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  • Heather Chavin

How to Stop Choosing “Busy” Over Growing My Business

Updated: Sep 25

How I F-ed Up Last Week



When factors like COVID and air quality allow, I often spend my free time with my Drinking Club with a Running Problem. This group has taught me many amazing lessons like:

  • Beer counts as carbo-loading

  • All french fries are public property

  • When running a beer mile, the hardest beer is the third beer


One of the best lessons is that the biggest f-ups make for the best stories. It’s built into our rituals to call each other out for our gaffes and celebrate them.


At one of our group events, when the bus I borrowed for a site-to-site transport during a running trail broke down in the middle of a busy intersection, I thought I was going to die on the spot. We were running on the 22nd of the month so the whole crew had tutus on (22/tutu - get it?). In the middle of a giant intersection, 20 people in tutus pushed a kooky broken-down Burning Man bus into an adjacent parking lot.


Not only did I get the privilege of seeing that, but so did half the town. Telling this story is a much better answer to “How was your day dear?” than the pat answer of “Fine.”


At the end of the run, I was not punished but celebrated for such a great f-ed up trail. And so I will attempt to bring this lesson into the rest of my life. Perhaps my regular world mistakes won’t end up in the glory of tutus, but I can at least embrace the fact that they will give me content for blog posts.


On to last week’s drama.


What if there were an alternative to self-promotion?


At the end of most months, I run a two-week sprint through my company GoGoDone. It’s two hours a day, Monday through Thursday all dedicated to one project and you do it with support from a small group of amazing people. I have seen participants not only produce great work but get better at planning, estimating time for tasks, prioritizing, and reflecting on how to be more efficient and effective.


It totally works.


I completely believe in it.


Yet, I struggle to ask people to pay me for the experience. Not to mention it’s probably underpriced. I can let go of being underpriced as accessibility and affordability in times like these is paramount and in alignment with my values.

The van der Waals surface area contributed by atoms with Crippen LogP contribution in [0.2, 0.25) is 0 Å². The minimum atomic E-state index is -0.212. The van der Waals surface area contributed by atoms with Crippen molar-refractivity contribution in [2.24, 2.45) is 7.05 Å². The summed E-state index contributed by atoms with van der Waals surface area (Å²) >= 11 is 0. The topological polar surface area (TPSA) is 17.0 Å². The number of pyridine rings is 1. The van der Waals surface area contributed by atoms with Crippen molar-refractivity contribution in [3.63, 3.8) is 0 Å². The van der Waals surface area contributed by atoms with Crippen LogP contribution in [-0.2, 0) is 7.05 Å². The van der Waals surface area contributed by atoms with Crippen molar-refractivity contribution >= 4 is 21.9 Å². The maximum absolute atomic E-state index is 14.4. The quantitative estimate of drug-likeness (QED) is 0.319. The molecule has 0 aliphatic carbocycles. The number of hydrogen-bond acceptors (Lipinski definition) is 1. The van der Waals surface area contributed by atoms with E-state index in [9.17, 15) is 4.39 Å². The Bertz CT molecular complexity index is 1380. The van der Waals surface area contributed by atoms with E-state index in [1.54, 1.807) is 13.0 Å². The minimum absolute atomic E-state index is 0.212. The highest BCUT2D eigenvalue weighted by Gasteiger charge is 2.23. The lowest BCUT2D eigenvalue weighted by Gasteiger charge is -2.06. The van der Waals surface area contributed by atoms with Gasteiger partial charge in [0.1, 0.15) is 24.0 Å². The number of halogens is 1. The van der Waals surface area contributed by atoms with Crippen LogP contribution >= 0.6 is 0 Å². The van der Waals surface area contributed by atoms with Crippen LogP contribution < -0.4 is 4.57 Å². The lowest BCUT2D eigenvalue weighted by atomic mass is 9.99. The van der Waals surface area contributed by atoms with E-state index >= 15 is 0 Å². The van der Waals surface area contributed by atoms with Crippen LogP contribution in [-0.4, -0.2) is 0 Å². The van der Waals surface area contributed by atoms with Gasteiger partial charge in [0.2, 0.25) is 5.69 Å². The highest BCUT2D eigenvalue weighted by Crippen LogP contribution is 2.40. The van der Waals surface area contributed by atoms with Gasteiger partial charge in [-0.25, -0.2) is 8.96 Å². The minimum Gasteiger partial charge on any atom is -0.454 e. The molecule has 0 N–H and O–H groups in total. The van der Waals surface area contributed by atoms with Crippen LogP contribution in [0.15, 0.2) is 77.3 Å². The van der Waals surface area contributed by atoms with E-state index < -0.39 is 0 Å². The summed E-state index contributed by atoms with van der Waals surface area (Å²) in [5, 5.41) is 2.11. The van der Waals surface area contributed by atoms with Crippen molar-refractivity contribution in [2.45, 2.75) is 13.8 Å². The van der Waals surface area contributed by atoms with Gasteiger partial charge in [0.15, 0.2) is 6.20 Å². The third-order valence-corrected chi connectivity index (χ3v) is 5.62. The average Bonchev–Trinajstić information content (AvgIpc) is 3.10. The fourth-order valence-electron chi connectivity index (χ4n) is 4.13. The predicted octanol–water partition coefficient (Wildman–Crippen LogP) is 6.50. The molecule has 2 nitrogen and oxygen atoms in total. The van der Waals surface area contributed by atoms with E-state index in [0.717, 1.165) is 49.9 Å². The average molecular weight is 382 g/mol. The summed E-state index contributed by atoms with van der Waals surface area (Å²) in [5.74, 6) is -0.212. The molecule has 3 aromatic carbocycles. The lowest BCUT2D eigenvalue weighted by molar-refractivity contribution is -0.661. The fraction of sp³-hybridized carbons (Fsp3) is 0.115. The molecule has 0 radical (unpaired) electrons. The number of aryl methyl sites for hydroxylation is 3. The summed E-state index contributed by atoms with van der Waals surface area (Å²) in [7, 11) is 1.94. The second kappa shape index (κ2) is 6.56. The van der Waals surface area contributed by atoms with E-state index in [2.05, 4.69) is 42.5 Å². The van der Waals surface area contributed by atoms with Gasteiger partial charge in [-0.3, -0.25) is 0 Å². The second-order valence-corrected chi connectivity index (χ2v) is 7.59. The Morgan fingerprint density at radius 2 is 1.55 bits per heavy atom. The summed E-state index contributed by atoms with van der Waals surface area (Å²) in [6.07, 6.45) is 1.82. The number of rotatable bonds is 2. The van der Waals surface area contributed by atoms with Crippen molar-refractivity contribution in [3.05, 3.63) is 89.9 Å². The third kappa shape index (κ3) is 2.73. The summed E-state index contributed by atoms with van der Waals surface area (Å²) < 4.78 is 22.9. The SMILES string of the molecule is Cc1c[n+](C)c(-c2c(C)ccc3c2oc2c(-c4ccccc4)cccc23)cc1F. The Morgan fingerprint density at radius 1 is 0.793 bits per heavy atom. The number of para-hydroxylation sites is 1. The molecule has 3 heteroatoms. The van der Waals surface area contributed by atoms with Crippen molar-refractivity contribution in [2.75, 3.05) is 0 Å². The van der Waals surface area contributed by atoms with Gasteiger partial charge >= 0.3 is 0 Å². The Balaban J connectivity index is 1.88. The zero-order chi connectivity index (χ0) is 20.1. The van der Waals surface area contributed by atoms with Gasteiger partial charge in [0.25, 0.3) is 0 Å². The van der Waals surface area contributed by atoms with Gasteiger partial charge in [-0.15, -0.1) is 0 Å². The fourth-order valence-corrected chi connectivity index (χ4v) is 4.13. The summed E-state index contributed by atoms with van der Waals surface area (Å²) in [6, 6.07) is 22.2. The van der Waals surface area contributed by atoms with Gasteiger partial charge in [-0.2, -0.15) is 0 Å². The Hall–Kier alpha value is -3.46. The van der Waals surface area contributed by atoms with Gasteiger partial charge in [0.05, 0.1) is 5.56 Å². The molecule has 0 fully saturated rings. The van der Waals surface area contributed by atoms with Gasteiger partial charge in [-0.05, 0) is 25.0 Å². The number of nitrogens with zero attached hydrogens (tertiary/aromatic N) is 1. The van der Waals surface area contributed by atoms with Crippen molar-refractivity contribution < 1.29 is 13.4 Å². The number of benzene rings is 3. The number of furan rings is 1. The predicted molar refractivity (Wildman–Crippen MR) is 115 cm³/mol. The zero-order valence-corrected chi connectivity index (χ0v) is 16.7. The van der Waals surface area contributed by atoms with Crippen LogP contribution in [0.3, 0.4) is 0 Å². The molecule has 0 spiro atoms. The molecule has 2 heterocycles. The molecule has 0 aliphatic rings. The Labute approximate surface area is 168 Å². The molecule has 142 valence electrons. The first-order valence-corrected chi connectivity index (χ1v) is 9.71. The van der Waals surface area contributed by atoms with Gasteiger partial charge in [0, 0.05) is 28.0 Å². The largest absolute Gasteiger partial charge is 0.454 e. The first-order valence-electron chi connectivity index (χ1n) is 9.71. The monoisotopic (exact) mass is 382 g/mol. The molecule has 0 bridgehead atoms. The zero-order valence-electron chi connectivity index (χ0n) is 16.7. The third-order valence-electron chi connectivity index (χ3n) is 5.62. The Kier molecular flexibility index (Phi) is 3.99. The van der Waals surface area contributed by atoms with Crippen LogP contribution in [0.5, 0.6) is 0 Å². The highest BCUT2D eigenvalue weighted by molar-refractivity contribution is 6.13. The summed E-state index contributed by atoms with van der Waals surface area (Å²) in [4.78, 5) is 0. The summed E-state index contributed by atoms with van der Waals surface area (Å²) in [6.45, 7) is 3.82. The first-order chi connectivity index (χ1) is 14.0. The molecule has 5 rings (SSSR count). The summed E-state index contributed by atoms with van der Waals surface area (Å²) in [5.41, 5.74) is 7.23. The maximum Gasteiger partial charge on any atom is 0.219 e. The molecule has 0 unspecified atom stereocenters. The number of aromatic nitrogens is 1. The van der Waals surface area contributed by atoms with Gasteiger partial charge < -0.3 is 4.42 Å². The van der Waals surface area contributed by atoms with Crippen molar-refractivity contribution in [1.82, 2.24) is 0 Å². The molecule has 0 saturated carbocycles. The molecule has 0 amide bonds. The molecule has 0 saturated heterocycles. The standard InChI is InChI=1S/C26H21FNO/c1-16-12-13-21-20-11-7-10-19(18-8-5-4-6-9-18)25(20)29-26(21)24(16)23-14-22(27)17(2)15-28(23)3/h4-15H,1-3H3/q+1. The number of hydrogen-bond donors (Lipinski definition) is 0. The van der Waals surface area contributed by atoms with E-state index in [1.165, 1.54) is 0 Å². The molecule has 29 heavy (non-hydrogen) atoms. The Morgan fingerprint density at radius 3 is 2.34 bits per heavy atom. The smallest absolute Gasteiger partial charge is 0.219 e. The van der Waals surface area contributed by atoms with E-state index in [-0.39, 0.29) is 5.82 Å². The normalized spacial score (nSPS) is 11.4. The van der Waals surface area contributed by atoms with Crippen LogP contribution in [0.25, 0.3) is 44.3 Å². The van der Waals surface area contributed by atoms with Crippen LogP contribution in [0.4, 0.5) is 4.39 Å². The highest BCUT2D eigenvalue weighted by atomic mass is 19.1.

But why can’t I promote it outside of a few LinkedIn posts and a shout-out at a few of our Zoom co-working sessions?


Although there’s probably a lesson in here about knowing your audience and vanquishing impostor syndrome, I really just don’t want to sell anything ever. I am so much more comfortable with giving rather than asking - even when the ask is an exchange. I can do it, I’ve made myself do it and I will do it if I have to.


Do I really have to?


Here lies the power of reflection (built into a sprint btw!). I stopped and asked myself:

  1. What’s the outcome I really want?

  2. What are all the ways that can get me there?

  3. Which are the best match for my values, skills, and interests?


Rather than force myself into sales activities in a business that relies on word-of-mouth, I thought, “Why not spend some time thinking about how to amplify and encourage word-of-mouth?”


I could give a spiel and the link to the hosts of the co-working sessions.


I could give a discount code to alumni for a bring-a-friend discount.


I could ask alumni to spread the word if they found it effective but can’t make a session.


From Reflecting on my Failure to Testing a New Tactic


The most beneficial thing I can do is show up in front of the people who know me and get amazing benefits out of GoGoDone and talk about the sprint. I can get better at doing that and force myself to do it.


But having worked in productivity long enough (and I’m good at what I do), I know that if you don’t love doing it, it gets procrastinated without an increased energy expenditure into accountability. I have just re-proven it to myself.


So, now into the to-do list for the October Sprint is to brainstorm and test some ways to leverage that word-of-mouth. I may also create an incentive for myself to encourage those mini-sales pitches to offset the pull of procrastination.


It’s amazing how a little reflection can take you from hitting your head against the wall for guaranteed no return on your investment to a strategy modification that might just take you to the next level.




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